At a distance of 30 km from Lavaux-Sainte-Anne, Benedictine monks pray for the unity of the Church. The Monastery of Chevetogne accommodates together monks of the Latin Church and Byzantine rites, beiing a sign and a cry for unity between the Churches. They made us discover two Eastern figures : Saint Seraphim of Sarov ( Russia ) and Saint Siluan of Mount Athos ( Greece ). So after the fall of the Berlin wall, we naturally turned towards the Eastern countries that were recovering their freedom of expression.

With this in mind, Brother Joseph was invited in march 1991 to a Congress in Paris, of which the theme was : " How to give a soul back to Europe ? " Contacts were made with a Ukranian priest, but because of visa problems, Brother Joseph turned towards Lithuania. J?rate Telerskaite took part in this event with a Lithuanian delegation. She tells of her first meeting with the Brothers of Tiberiade.

" I have had a strong experience of God in 1990 while in Taize. Returning to Lithuania, I rediscoverd a patronizing Church very far from the spirit of Vatican II. I visited many communities in France, I understood we needed help, we had need of a spiritual oasis. Quite quickly, this inner wish became reality. In March 1991, I met Brother Joseph of the Fraternity of Tiberiade. Our paths crossed : my wish was to invite missionaries to talk about God's love, and Brother Joseph wanted to go to the East to proclaim the Gospel. In the summer of 1991, Vytautas Toleikis, who took part in the Paris meeting, invited Brother Joseph to a " ateitininku " camp during the summer. It was a wonderful experience of prayer, joy and life with youg people. "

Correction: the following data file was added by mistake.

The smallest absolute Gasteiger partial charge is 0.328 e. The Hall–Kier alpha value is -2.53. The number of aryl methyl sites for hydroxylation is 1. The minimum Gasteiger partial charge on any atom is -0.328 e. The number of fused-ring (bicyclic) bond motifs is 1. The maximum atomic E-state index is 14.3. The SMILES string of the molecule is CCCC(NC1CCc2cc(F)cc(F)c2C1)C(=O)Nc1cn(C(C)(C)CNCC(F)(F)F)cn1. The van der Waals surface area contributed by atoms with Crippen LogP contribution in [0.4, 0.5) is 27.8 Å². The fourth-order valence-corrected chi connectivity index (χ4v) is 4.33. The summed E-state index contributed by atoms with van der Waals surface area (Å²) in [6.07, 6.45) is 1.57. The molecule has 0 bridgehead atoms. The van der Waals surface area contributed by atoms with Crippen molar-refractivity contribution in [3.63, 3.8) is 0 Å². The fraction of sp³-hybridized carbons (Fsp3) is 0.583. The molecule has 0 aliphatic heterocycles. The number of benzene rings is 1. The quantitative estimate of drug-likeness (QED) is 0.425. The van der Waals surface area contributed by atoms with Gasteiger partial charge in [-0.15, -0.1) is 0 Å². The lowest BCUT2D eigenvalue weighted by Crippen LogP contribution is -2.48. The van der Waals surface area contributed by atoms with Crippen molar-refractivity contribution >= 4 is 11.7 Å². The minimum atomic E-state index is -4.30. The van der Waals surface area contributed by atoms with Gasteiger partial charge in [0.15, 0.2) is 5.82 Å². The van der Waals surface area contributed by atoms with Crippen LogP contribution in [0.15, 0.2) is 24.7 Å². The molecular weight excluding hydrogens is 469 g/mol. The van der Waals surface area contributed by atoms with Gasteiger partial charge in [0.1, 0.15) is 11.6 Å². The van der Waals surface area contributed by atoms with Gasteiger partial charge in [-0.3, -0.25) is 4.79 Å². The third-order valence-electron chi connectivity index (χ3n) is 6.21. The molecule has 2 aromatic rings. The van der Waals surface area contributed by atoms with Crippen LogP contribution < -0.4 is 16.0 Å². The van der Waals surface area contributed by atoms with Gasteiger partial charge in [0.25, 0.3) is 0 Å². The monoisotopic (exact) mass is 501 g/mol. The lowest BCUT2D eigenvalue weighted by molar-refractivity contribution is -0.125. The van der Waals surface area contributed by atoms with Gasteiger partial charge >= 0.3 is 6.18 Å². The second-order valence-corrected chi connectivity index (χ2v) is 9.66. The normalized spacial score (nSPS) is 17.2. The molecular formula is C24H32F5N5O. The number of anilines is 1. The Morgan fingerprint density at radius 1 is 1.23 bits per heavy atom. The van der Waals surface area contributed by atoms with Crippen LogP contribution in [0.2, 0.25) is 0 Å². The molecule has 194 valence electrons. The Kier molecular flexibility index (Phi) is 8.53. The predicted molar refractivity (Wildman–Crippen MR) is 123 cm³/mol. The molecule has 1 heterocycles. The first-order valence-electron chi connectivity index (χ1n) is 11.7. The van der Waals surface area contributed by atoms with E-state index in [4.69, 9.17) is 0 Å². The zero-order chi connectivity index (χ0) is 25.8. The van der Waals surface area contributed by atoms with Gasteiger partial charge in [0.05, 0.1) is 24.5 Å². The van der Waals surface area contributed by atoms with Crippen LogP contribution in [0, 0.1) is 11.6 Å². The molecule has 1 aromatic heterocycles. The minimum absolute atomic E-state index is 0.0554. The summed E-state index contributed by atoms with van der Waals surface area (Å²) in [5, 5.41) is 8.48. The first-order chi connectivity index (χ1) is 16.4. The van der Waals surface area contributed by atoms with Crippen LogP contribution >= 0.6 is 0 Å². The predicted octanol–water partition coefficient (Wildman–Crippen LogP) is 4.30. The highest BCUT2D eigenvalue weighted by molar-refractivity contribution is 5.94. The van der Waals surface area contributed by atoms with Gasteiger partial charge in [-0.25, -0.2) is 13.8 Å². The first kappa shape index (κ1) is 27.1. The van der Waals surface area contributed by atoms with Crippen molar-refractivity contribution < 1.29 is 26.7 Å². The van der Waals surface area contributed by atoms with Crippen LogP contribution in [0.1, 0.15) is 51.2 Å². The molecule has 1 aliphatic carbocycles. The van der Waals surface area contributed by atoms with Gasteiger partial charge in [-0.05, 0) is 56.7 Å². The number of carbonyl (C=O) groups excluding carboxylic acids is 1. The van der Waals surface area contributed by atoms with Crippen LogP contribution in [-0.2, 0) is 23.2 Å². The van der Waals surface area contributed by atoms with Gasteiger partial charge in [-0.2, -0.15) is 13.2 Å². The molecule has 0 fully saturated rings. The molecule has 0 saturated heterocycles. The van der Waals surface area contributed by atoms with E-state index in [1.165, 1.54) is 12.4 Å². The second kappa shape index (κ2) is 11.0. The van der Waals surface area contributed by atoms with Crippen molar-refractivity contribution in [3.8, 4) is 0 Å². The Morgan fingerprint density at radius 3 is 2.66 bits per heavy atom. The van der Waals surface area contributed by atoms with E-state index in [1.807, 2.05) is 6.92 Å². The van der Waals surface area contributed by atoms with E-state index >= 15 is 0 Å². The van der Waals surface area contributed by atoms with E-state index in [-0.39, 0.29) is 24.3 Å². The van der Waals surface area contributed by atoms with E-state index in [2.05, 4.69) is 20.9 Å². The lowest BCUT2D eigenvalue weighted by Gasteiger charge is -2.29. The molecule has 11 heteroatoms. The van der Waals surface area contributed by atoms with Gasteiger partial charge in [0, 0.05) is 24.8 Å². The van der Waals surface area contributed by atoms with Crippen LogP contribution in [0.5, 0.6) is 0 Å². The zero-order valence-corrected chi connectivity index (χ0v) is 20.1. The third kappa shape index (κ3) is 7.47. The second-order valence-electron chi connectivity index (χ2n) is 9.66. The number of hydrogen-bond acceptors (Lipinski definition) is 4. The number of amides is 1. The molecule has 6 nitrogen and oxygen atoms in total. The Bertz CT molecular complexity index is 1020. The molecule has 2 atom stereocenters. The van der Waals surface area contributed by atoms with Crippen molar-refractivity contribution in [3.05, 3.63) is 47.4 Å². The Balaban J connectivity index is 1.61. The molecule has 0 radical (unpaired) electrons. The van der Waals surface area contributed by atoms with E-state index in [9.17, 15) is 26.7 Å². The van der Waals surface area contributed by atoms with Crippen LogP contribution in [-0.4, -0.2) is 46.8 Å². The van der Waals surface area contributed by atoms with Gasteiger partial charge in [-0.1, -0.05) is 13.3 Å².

After this first contact, everything progressed quickly. The camp was organised for the young people of the Ateitis mouvement, by Vytautas Toleikis, o professor from Vilnius.

" I lived this first train-journey to Lithuania more like a pilgrimage on the earth of martyrs, than like a mission of evangelization", says Brother Joseph. " We were about 30 young people and we lived in Samogitie (Žemaitija ) by the Lake Plateliai. Every day, we met interesting people ( poets, writers, monks... ). We met Father Stanislovas of Paberž?, from Orvydas, we met Brother Astijus from Kretinga and many others."